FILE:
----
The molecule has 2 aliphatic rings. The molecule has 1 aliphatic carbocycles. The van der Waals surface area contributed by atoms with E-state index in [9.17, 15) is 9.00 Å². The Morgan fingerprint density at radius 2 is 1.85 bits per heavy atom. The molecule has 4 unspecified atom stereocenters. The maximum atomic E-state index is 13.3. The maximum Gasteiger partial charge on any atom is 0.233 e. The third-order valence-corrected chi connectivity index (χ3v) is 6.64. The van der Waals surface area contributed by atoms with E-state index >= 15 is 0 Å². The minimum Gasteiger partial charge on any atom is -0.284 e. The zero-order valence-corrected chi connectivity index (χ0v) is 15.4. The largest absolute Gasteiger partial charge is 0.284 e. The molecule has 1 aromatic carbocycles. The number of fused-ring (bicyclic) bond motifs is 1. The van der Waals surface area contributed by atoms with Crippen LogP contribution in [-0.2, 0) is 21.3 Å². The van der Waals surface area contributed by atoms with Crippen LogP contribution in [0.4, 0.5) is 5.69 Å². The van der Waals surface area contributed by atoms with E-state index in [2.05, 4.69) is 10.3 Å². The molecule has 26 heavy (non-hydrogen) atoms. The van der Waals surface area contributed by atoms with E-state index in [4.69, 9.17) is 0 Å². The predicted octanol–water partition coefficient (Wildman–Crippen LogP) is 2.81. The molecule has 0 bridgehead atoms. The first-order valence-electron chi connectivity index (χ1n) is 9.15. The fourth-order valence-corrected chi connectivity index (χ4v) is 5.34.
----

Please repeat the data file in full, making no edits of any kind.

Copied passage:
The molecule has 2 aliphatic rings. The molecule has 1 aliphatic carbocycles. The van der Waals surface area contributed by atoms with E-state index in [9.17, 15) is 9.00 Å². The Morgan fingerprint density at radius 2 is 1.85 bits per heavy atom. The molecule has 4 unspecified atom stereocenters. The maximum atomic E-state index is 13.3. The maximum Gasteiger partial charge on any atom is 0.233 e. The third-order valence-corrected chi connectivity index (χ3v) is 6.64. The van der Waals surface area contributed by atoms with E-state index >= 15 is 0 Å². The minimum Gasteiger partial charge on any atom is -0.284 e. The zero-order valence-corrected chi connectivity index (χ0v) is 15.4. The largest absolute Gasteiger partial charge is 0.284 e. The molecule has 1 aromatic carbocycles. The number of fused-ring (bicyclic) bond motifs is 1. The van der Waals surface area contributed by atoms with Crippen LogP contribution in [-0.2, 0) is 21.3 Å². The van der Waals surface area contributed by atoms with Crippen LogP contribution in [0.4, 0.5) is 5.69 Å². The van der Waals surface area contributed by atoms with E-state index in [2.05, 4.69) is 10.3 Å². The molecule has 26 heavy (non-hydrogen) atoms. The van der Waals surface area contributed by atoms with E-state index in [4.69, 9.17) is 0 Å². The predicted octanol–water partition coefficient (Wildman–Crippen LogP) is 2.81. The molecule has 0 bridgehead atoms. The first-order valence-electron chi connectivity index (χ1n) is 9.15. The fourth-order valence-corrected chi connectivity index (χ4v) is 5.34.